Wednesday, December 29, 2010

The Jets Duck Lawsuit in Favre Case

Favre For those of you following the Brett Favre-Jenn Sterger case (for those who aren't, Favre--a former player for the Jets--allegedly sent a bunch of propositions and texts to a forrmer employee of the Jets, including texts of his more personal areas), the statute of limitations for a state sexual harassment case appears to have passed without her filing suit (the federal period had already passed).  However, Sterger's attorney alleges that the filing period started later.  Moreover, there are other possible claims, and the reaction from Sterger's attorney to the news that the NFL only fined Favre $50,000 for lying in the investigation, because the NFL couldn't establish that he sent the messages, suggests that there may be more to come.

Hat Tip:  Alex Long


December 29, 2010 in Labor and Employment News | Permalink | Comments (0) | TrackBack (0)

Recently Published Scholarship


  • Sarah Rajski, In Re Hydrogen Peroxide: Reinforcing Rigorous Analysis for Class Action Certification, 34 Seattle U. L. Rev. 577 (2011).
  • Michael Costello, Crawford's Expansive Definition of Oppose Breathes New Life into Pure Third-Party Retaliation Claims Under Title VII, 34 Seattle U. L. Rev. 553 (2011).


December 29, 2010 in Scholarship | Permalink | Comments (0) | TrackBack (0)

Tuesday, December 28, 2010

NLRB Reconsidering Long-Term Care Facility (and Possibly Other) Unit Determinations

NLRB The NLRB has recently invited briefs in Specialty Healthcare, with regard to how the Board should determine appropriate units in long-term care facilities.  The Board's press release does a good job summarizing what's going on, so I'll let the Board speak for itself:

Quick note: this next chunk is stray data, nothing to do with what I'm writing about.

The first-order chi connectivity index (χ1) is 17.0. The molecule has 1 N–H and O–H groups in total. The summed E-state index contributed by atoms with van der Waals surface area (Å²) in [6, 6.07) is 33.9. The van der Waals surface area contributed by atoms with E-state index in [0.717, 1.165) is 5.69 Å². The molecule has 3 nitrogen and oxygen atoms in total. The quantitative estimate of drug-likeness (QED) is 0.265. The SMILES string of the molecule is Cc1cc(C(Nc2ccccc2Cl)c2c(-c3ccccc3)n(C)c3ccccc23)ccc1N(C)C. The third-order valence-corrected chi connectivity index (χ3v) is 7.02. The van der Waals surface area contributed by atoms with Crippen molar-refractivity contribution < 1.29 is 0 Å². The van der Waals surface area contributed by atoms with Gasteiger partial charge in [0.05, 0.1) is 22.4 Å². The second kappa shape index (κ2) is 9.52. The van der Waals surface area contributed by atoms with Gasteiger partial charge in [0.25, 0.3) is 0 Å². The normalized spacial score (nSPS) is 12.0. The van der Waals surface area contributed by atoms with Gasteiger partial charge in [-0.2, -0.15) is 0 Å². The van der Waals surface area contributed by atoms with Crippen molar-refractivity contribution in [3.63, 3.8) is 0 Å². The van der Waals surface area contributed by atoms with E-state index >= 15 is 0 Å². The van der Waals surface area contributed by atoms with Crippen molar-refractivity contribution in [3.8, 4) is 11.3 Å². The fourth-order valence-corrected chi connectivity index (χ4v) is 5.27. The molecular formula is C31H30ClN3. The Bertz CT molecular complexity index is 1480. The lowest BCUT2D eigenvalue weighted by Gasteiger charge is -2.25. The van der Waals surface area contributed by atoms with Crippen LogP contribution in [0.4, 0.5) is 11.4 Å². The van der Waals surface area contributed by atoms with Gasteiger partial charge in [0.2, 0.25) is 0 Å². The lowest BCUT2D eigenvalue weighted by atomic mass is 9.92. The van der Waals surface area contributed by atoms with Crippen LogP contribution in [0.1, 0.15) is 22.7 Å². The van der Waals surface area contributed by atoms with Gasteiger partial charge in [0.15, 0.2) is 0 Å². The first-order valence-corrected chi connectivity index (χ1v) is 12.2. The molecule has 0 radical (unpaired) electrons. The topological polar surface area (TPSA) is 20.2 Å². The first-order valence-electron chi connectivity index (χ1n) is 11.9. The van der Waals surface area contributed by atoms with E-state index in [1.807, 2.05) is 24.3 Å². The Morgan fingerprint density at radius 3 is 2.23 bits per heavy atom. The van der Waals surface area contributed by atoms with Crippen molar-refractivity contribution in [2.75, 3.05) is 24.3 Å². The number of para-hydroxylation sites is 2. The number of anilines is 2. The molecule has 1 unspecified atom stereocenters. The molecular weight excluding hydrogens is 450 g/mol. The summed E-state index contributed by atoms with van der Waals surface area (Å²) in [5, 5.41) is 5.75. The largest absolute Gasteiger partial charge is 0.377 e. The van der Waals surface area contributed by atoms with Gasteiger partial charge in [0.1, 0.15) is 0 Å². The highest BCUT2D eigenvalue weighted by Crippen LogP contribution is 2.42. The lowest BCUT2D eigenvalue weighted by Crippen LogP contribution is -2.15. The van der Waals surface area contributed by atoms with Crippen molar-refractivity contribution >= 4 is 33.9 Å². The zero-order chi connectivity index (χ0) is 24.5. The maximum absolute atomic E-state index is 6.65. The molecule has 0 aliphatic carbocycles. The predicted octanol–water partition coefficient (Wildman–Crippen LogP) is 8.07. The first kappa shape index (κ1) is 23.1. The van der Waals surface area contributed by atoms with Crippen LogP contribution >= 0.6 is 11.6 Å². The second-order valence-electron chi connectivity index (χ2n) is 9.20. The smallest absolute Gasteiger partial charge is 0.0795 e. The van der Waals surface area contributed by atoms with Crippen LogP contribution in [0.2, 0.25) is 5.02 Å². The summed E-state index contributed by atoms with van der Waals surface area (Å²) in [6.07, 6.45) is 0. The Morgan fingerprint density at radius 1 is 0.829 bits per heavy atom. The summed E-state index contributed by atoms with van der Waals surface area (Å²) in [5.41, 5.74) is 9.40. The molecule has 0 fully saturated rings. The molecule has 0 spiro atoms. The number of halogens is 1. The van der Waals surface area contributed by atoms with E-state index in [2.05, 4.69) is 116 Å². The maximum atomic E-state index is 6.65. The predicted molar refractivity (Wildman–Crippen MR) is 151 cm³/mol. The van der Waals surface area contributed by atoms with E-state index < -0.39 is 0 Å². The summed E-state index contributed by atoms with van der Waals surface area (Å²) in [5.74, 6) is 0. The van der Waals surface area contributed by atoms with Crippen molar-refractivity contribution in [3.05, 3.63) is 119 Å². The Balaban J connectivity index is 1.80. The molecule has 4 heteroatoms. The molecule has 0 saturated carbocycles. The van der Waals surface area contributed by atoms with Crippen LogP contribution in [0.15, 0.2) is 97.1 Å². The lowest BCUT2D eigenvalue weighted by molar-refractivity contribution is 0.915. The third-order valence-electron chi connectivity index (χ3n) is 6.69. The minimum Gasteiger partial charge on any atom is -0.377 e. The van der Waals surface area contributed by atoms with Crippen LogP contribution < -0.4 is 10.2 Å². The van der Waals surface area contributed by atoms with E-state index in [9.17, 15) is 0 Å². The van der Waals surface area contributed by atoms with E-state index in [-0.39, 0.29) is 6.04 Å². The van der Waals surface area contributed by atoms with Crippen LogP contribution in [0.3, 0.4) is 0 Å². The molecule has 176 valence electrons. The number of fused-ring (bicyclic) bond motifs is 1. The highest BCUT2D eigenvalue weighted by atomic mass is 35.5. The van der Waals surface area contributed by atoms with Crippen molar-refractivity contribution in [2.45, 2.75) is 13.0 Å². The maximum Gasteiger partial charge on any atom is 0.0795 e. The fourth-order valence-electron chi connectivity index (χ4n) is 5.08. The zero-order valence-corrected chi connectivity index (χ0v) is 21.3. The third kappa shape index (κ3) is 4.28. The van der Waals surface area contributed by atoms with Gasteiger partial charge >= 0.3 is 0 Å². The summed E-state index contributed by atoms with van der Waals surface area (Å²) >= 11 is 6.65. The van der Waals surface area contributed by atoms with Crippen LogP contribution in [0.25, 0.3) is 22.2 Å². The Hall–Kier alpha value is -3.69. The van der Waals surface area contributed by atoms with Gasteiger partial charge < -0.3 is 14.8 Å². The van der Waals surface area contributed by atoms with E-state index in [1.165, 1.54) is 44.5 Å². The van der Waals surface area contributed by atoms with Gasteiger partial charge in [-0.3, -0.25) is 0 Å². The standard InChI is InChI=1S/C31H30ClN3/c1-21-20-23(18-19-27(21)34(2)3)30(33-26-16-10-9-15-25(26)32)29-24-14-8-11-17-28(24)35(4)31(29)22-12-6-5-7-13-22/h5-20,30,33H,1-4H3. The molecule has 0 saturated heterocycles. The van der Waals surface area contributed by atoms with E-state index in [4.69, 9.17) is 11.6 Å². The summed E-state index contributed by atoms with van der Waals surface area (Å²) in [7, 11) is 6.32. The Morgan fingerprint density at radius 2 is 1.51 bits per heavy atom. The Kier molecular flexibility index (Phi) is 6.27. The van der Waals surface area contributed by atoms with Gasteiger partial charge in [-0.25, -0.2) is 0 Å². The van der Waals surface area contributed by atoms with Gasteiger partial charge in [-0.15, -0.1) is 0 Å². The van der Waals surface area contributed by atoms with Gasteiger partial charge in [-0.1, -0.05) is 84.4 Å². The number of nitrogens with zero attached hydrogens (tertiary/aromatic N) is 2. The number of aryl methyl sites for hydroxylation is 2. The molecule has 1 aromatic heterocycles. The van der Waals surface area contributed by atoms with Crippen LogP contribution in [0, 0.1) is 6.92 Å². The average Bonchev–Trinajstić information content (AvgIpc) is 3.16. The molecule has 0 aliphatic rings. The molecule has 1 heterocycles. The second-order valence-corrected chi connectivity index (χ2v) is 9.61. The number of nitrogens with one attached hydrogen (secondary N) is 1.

In 1989, the Board promulgated a rule specifying appropriate bargaining units in the healthcare industry. The final rule was limited to acute care facilities. The Board said that it would continue to determine if proposed units were appropriate in nursing homes and other non-acute care facilities “by adjudication.” In 1991, the Board decided Park Manor Care Center, 305 NLRB 872, indicating that in non-acute healthcare facilities it would “take a broader approach utilizing not only ‘community of interests’ factors but also background information gathered during rulemaking and prior precedent.” The Board specifically noted its expectation “that after various units have been litigated in a number of individual facilities, and after records have been developed and a number of cases decided from these records, certain recurring factual patterns will emerge and illustrate which units are typically appropriate.’’

The question of appropriate unit composition that is presented in this case revisits that 1991 decision. In seeking briefs, the Board majority observed that the long-term care industry has changed dramatically in the two decades since Park Manor was decided. Employment growth in the sector has been strong and, during the last decade, nearly 3,000 petitions for representation elections have been filed involving that industry.

The invitation to file briefs specifically asks eight questions, including what the interested parties’ experience has been under the Park Manor decision and whether its application has hindered or encouraged employee choice and collective bargaining. The full invitation detailing the questions, as well as any briefs that are submitted, will be posted on the Agency’s website, at the top of this page.

In dissent, Member Brian Hayes wrote that there is little evidence that current policies are problematic and that changing them could lead to a proliferation of units in the health care industry. He also criticized the majority for inviting briefs addressing the standard for unit determinations in other industries. Doing so, in his view, tests the limits of Board authority to make law on a case-by-case basis, rather than by rulemaking, and indicates that the majority is “contemplating a broad revision of a test for determination of appropriate units in all industries under our jurisdiction---a test that has stood for at least 50 years.” Member Hayes concluded that this review poses the risk of contravening “our own Act, express Congressional intent, the experience informing our health care rules, and the Administrative Procedures Act.”

As the dissent notes, this case could have major ramifications across multiple industries, so we'll definitely be watching this one.

Hat Tip:  Dennis Walsh


December 28, 2010 in Labor Law | Permalink | Comments (0) | TrackBack (0)